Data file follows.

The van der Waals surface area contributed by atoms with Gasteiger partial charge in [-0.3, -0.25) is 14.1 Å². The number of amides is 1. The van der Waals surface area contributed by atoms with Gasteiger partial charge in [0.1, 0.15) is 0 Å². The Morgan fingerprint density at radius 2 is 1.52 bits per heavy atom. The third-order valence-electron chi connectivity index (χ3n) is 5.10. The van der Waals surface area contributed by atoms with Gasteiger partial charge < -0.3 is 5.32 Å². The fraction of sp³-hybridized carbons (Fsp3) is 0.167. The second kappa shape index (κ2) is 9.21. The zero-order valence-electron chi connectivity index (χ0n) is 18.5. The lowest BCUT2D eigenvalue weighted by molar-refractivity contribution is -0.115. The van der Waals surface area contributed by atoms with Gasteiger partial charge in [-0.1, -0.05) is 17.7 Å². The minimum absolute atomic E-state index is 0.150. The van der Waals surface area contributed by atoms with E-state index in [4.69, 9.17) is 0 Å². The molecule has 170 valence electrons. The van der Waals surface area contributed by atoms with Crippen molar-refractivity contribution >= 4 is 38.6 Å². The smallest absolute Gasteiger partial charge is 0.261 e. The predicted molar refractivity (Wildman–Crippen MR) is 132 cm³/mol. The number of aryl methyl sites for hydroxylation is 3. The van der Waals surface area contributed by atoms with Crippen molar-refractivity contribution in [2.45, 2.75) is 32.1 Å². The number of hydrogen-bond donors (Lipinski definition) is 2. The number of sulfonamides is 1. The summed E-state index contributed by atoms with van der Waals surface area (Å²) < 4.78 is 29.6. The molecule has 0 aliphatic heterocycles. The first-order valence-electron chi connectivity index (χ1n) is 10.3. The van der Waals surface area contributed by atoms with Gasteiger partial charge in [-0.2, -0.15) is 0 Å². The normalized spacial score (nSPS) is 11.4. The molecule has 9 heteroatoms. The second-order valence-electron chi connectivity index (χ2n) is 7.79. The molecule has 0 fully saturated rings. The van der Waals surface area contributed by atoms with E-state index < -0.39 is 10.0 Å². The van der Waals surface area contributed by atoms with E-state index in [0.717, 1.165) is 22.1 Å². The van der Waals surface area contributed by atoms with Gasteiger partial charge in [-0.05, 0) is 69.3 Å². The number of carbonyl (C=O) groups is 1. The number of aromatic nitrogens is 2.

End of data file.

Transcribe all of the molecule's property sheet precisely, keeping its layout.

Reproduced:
The van der Waals surface area contributed by atoms with Gasteiger partial charge in [-0.3, -0.25) is 14.1 Å². The number of amides is 1. The van der Waals surface area contributed by atoms with Gasteiger partial charge in [0.1, 0.15) is 0 Å². The Morgan fingerprint density at radius 2 is 1.52 bits per heavy atom. The third-order valence-electron chi connectivity index (χ3n) is 5.10. The van der Waals surface area contributed by atoms with Gasteiger partial charge < -0.3 is 5.32 Å². The fraction of sp³-hybridized carbons (Fsp3) is 0.167. The second kappa shape index (κ2) is 9.21. The zero-order valence-electron chi connectivity index (χ0n) is 18.5. The lowest BCUT2D eigenvalue weighted by molar-refractivity contribution is -0.115. The van der Waals surface area contributed by atoms with Gasteiger partial charge in [-0.1, -0.05) is 17.7 Å². The minimum absolute atomic E-state index is 0.150. The van der Waals surface area contributed by atoms with E-state index in [4.69, 9.17) is 0 Å². The molecule has 170 valence electrons. The van der Waals surface area contributed by atoms with Crippen molar-refractivity contribution >= 4 is 38.6 Å². The smallest absolute Gasteiger partial charge is 0.261 e. The predicted molar refractivity (Wildman–Crippen MR) is 132 cm³/mol. The number of aryl methyl sites for hydroxylation is 3. The van der Waals surface area contributed by atoms with Crippen molar-refractivity contribution in [2.45, 2.75) is 32.1 Å². The number of hydrogen-bond donors (Lipinski definition) is 2. The number of sulfonamides is 1. The summed E-state index contributed by atoms with van der Waals surface area (Å²) < 4.78 is 29.6. The molecule has 0 aliphatic heterocycles. The first-order valence-electron chi connectivity index (χ1n) is 10.3. The van der Waals surface area contributed by atoms with Gasteiger partial charge in [-0.2, -0.15) is 0 Å². The normalized spacial score (nSPS) is 11.4. The molecule has 9 heteroatoms. The second-order valence-electron chi connectivity index (χ2n) is 7.79. The molecule has 0 fully saturated rings. The van der Waals surface area contributed by atoms with E-state index < -0.39 is 10.0 Å². The van der Waals surface area contributed by atoms with E-state index in [0.717, 1.165) is 22.1 Å². The van der Waals surface area contributed by atoms with Gasteiger partial charge in [-0.05, 0) is 69.3 Å². The number of carbonyl (C=O) groups is 1. The number of aromatic nitrogens is 2.